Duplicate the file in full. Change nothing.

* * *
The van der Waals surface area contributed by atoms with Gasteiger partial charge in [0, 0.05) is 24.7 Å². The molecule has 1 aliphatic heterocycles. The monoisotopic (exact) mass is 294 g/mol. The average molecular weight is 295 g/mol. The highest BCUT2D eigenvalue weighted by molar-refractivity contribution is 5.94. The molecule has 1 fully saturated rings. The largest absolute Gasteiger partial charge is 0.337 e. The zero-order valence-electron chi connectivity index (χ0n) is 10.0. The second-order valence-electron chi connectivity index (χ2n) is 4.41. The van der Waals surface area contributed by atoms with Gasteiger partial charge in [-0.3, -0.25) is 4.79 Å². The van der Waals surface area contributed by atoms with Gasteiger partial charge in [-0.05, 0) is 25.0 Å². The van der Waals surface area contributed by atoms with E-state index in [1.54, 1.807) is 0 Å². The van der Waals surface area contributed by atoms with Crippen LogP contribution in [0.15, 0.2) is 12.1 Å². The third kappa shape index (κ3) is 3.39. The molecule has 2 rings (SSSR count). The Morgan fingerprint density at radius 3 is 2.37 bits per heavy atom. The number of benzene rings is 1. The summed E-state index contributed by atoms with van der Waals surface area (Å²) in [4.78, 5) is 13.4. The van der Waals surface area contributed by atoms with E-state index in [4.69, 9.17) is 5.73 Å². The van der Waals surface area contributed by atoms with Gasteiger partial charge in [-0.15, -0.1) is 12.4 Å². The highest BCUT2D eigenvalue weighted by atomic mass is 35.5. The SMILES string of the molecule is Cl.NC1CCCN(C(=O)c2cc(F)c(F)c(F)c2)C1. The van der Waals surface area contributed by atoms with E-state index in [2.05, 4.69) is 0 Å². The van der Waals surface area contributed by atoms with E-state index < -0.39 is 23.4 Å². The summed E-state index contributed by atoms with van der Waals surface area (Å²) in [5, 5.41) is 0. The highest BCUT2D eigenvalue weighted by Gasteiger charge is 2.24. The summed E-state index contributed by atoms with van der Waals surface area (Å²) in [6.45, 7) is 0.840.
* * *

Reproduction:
The van der Waals surface area contributed by atoms with Gasteiger partial charge in [0, 0.05) is 24.7 Å². The molecule has 1 aliphatic heterocycles. The monoisotopic (exact) mass is 294 g/mol. The average molecular weight is 295 g/mol. The highest BCUT2D eigenvalue weighted by molar-refractivity contribution is 5.94. The molecule has 1 fully saturated rings. The largest absolute Gasteiger partial charge is 0.337 e. The zero-order valence-electron chi connectivity index (χ0n) is 10.0. The second-order valence-electron chi connectivity index (χ2n) is 4.41. The van der Waals surface area contributed by atoms with Gasteiger partial charge in [-0.3, -0.25) is 4.79 Å². The van der Waals surface area contributed by atoms with Gasteiger partial charge in [-0.05, 0) is 25.0 Å². The van der Waals surface area contributed by atoms with E-state index in [1.54, 1.807) is 0 Å². The van der Waals surface area contributed by atoms with Crippen LogP contribution in [0.15, 0.2) is 12.1 Å². The third kappa shape index (κ3) is 3.39. The molecule has 2 rings (SSSR count). The Morgan fingerprint density at radius 3 is 2.37 bits per heavy atom. The number of benzene rings is 1. The summed E-state index contributed by atoms with van der Waals surface area (Å²) in [4.78, 5) is 13.4. The van der Waals surface area contributed by atoms with E-state index in [4.69, 9.17) is 5.73 Å². The van der Waals surface area contributed by atoms with Gasteiger partial charge in [-0.15, -0.1) is 12.4 Å². The highest BCUT2D eigenvalue weighted by atomic mass is 35.5. The SMILES string of the molecule is Cl.NC1CCCN(C(=O)c2cc(F)c(F)c(F)c2)C1. The van der Waals surface area contributed by atoms with E-state index in [2.05, 4.69) is 0 Å². The van der Waals surface area contributed by atoms with E-state index < -0.39 is 23.4 Å². The summed E-state index contributed by atoms with van der Waals surface area (Å²) in [5, 5.41) is 0. The highest BCUT2D eigenvalue weighted by Gasteiger charge is 2.24. The summed E-state index contributed by atoms with van der Waals surface area (Å²) in [6.45, 7) is 0.840.